Saturday, July 4, 2009
Barack Obama's actions in response to the ouster of Honduran President Manuel Zelaya seem very peculiar for the reasons I have already noted, but they are interesting in another way.
It seems clear that the President Zelaya was attempting to establish a new constitution so that he could remain in the office of the presidency. The existing constitution had a firm one term limit for the President, which could not be amended. In fact, it also provided that anyone who proposed its reform "will immediately cease in their functions and will be unable to hold any public office for a period of 10 years." In South and Central America, such a limit makes perfect sense, where strong Presidents had often usurped power, and continue to do so in the model of Hugo Chavez. In that part of the world, the Napoleonic system of a dictatorial president, established through a referendum of the people, has been used much to the detriment of the liberties of the people. Instead, the Honduran Constitution seems to have eschewed this radical form of democracy in favor of a republican system.
Obama's statement that the ouster was an illegal coup is therefore interesting. I am not aware of any analysis issued by the State Department explaining why it was illegal. It may be, but even if it was illegal, it was clearly in response to an apparent presidential illegality that was threatening the republic.
Based on the statements of the Obama Administration, it seems that Obama simply views the ouster as illegal because the President was elected and he was ousted without an impeachment (even though the military was acting at the orders of the Supreme Court). The view seems to be that an election is key and that other limitations on the elected government are to be viewed as secondary, even if they are necessary to preserve freedom. Lets call this the "freedom and democracy are simply about elections" view.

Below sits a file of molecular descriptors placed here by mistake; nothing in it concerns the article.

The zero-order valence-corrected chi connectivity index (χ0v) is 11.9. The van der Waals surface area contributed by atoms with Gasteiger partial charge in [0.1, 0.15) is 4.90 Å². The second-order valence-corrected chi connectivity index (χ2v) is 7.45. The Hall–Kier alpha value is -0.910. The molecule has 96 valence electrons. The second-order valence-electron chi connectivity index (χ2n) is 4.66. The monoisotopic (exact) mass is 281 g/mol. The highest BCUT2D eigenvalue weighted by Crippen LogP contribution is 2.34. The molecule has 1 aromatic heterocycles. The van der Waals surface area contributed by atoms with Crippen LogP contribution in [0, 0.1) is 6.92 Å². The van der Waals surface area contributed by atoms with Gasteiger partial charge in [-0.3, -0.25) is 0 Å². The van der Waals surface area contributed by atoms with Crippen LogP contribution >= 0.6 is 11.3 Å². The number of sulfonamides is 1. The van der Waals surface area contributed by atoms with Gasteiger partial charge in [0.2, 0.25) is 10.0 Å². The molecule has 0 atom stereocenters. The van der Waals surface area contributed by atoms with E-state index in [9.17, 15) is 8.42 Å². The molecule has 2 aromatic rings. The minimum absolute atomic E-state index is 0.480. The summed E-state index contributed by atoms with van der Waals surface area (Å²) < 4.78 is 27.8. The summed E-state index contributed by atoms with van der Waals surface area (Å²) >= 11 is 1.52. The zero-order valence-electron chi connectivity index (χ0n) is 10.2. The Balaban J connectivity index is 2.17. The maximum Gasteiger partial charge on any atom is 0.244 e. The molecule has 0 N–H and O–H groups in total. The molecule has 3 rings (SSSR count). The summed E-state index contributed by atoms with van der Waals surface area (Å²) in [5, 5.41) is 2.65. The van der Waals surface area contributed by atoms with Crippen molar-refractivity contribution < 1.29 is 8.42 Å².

In many ways, one might also believe that George Bush held a variant of this view of freedom and democracy. His attempts to establish democracy
throughout the world were flawed in part because they did not realize the
preconditions for democratic freedom -- preconditions that exist in places where
democracy is successful. Successful democracies generally emerge in
countries with some tradition of the rule of law and where there are operating
markets. I was always (and continue to be) skeptical that one would get functioning
democracies in the Palestinian territories or in
Thus, it seems to me that both Bush and Obama have simplistic and unrealistic approaches to democracy. Neither President sufficiently appreciates that democracy is an accomplishment that requires much more than elections to support it.